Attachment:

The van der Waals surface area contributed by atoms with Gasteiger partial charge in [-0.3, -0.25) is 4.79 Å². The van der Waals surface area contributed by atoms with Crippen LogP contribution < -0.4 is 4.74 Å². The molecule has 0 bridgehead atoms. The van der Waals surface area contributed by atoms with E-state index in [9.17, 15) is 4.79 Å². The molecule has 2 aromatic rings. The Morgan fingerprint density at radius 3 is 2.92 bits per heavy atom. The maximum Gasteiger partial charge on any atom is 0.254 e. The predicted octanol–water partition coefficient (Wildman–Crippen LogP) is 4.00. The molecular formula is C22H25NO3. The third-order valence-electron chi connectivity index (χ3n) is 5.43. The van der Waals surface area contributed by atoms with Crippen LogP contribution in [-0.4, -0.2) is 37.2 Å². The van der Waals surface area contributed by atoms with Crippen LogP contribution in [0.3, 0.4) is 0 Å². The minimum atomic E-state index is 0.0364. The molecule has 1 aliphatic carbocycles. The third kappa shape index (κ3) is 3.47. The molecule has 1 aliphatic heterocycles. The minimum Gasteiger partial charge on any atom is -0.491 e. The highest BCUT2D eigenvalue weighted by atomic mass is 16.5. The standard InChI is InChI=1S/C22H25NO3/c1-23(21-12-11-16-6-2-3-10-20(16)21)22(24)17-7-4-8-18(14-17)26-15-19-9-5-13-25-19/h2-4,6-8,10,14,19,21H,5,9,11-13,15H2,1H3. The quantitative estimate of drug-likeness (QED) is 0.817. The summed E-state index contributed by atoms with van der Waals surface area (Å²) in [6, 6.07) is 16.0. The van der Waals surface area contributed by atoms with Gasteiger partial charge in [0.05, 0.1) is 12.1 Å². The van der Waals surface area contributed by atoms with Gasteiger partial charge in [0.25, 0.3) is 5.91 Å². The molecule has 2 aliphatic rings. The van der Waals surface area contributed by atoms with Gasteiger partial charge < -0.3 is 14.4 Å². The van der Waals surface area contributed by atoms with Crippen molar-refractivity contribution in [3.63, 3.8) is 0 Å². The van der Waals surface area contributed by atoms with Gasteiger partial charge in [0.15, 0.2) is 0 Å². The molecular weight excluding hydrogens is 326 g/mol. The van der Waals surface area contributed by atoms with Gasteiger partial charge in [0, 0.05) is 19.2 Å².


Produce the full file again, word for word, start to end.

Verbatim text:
The van der Waals surface area contributed by atoms with Gasteiger partial charge in [-0.3, -0.25) is 4.79 Å². The van der Waals surface area contributed by atoms with Crippen LogP contribution < -0.4 is 4.74 Å². The molecule has 0 bridgehead atoms. The van der Waals surface area contributed by atoms with E-state index in [9.17, 15) is 4.79 Å². The molecule has 2 aromatic rings. The Morgan fingerprint density at radius 3 is 2.92 bits per heavy atom. The maximum Gasteiger partial charge on any atom is 0.254 e. The predicted octanol–water partition coefficient (Wildman–Crippen LogP) is 4.00. The molecular formula is C22H25NO3. The third-order valence-electron chi connectivity index (χ3n) is 5.43. The van der Waals surface area contributed by atoms with Crippen LogP contribution in [-0.4, -0.2) is 37.2 Å². The van der Waals surface area contributed by atoms with Crippen LogP contribution in [0.3, 0.4) is 0 Å². The minimum atomic E-state index is 0.0364. The molecule has 1 aliphatic carbocycles. The third kappa shape index (κ3) is 3.47. The molecule has 1 aliphatic heterocycles. The minimum Gasteiger partial charge on any atom is -0.491 e. The highest BCUT2D eigenvalue weighted by atomic mass is 16.5. The standard InChI is InChI=1S/C22H25NO3/c1-23(21-12-11-16-6-2-3-10-20(16)21)22(24)17-7-4-8-18(14-17)26-15-19-9-5-13-25-19/h2-4,6-8,10,14,19,21H,5,9,11-13,15H2,1H3. The quantitative estimate of drug-likeness (QED) is 0.817. The summed E-state index contributed by atoms with van der Waals surface area (Å²) in [6, 6.07) is 16.0. The van der Waals surface area contributed by atoms with Gasteiger partial charge in [0.05, 0.1) is 12.1 Å². The van der Waals surface area contributed by atoms with Gasteiger partial charge in [0.25, 0.3) is 5.91 Å². The molecule has 2 aliphatic rings. The van der Waals surface area contributed by atoms with Gasteiger partial charge < -0.3 is 14.4 Å². The van der Waals surface area contributed by atoms with Crippen molar-refractivity contribution in [3.63, 3.8) is 0 Å². The van der Waals surface area contributed by atoms with Gasteiger partial charge in [0.15, 0.2) is 0 Å². The molecular weight excluding hydrogens is 326 g/mol. The van der Waals surface area contributed by atoms with Gasteiger partial charge in [0, 0.05) is 19.2 Å².